the Adobe Audition and Adobe Soundbooth CS5 programs. A figure of the waveform
represented in this wavefile can be seen in Figure 1.
Figure 1. Graphic display (time by amplitude) of the waveform of the portion of the recording
named initial_v1.wav.

Next, I copied a 2.057 sec portion of the recording which had the utterance in question into a
separate soundfile. This file I have copied and named short_utterance_v1.wav. If you listen
carefully, you can hear the suspect’s speech in the background seeming to say (in the utterance
form the time position 0.341 to 1.621 sec) “give me (your) fucking wallet.” However, the noise
in the recording makes it somewhat difficult to hear. Figure 2 shows a graphic display of the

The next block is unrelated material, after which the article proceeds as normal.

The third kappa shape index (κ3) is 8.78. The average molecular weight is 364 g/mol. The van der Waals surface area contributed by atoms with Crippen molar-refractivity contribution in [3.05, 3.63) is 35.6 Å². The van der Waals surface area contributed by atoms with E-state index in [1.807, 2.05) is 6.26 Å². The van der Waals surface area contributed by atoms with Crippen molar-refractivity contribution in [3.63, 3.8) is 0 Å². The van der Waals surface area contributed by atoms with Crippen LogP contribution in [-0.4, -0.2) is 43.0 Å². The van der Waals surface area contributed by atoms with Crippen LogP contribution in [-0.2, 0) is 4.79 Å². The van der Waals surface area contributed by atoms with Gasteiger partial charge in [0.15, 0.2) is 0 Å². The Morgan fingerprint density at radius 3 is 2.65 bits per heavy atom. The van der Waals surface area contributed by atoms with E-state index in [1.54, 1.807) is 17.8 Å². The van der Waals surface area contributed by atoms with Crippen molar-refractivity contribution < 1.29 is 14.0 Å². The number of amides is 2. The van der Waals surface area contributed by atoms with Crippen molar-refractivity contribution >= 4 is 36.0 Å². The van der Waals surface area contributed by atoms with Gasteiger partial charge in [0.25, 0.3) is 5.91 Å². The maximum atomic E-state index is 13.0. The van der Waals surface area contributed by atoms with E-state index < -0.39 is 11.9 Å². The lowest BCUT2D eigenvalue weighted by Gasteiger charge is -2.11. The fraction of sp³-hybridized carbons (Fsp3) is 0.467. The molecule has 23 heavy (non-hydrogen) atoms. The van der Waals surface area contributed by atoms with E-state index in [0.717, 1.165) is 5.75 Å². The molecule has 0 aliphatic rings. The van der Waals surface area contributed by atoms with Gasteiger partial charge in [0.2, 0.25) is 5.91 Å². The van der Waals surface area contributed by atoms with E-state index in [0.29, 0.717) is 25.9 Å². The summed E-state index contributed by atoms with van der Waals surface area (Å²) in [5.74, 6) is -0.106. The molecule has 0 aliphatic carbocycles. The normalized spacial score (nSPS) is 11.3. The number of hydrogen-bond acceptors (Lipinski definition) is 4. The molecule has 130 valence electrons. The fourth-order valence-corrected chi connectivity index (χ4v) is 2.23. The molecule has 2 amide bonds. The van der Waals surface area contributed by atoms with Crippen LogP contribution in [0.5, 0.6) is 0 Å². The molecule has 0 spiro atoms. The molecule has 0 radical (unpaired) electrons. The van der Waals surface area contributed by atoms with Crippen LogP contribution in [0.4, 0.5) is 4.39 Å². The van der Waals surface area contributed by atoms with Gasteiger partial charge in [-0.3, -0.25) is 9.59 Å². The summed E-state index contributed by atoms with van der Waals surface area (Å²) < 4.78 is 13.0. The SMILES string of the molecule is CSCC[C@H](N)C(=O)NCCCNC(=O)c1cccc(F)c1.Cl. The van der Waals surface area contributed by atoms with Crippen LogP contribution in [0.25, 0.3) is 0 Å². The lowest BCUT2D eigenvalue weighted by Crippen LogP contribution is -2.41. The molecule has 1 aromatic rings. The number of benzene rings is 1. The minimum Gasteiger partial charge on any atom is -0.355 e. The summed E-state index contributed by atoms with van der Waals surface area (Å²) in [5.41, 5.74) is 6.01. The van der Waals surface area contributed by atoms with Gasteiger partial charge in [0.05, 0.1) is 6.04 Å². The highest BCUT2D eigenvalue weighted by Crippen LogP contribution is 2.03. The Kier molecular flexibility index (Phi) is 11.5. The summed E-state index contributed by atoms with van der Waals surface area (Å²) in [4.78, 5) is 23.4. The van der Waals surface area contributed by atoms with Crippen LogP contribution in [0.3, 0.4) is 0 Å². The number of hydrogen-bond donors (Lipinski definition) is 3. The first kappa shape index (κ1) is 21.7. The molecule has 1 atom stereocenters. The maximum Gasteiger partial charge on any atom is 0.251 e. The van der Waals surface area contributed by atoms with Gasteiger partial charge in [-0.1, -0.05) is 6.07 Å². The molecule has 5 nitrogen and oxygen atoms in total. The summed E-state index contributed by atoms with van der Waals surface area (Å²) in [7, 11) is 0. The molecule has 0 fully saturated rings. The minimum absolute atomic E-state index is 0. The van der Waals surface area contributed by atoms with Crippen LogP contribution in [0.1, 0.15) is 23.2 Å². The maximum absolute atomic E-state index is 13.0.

waveform in short_utterance_v1.wav. The highlighted portion contains the utterance of interest.
What is evident in Figure 2 is the “noisiness” of the recording although you can hear the
utterance, albeit as a low amplitude level, in the noise when this wavefile is played. The goal of
my analysis was to reduce the noise level in this signal while preserving the speech signal.
Figure 2. Graphic display (time by amplitude) of the waveform of the portion of the recording
named short_utterance_v1.wav. The portion highlighted contains the utterance of interest.

The first step in the noise reduction process is to eliminate persistent background noise that is
found throughout the recording. This is done using a three-step process. First, the
phonetician/acoustician searches the wavefile for a stretch of the recording during periods during
which no one is talking and when there is no any other identifiable noise source (such as a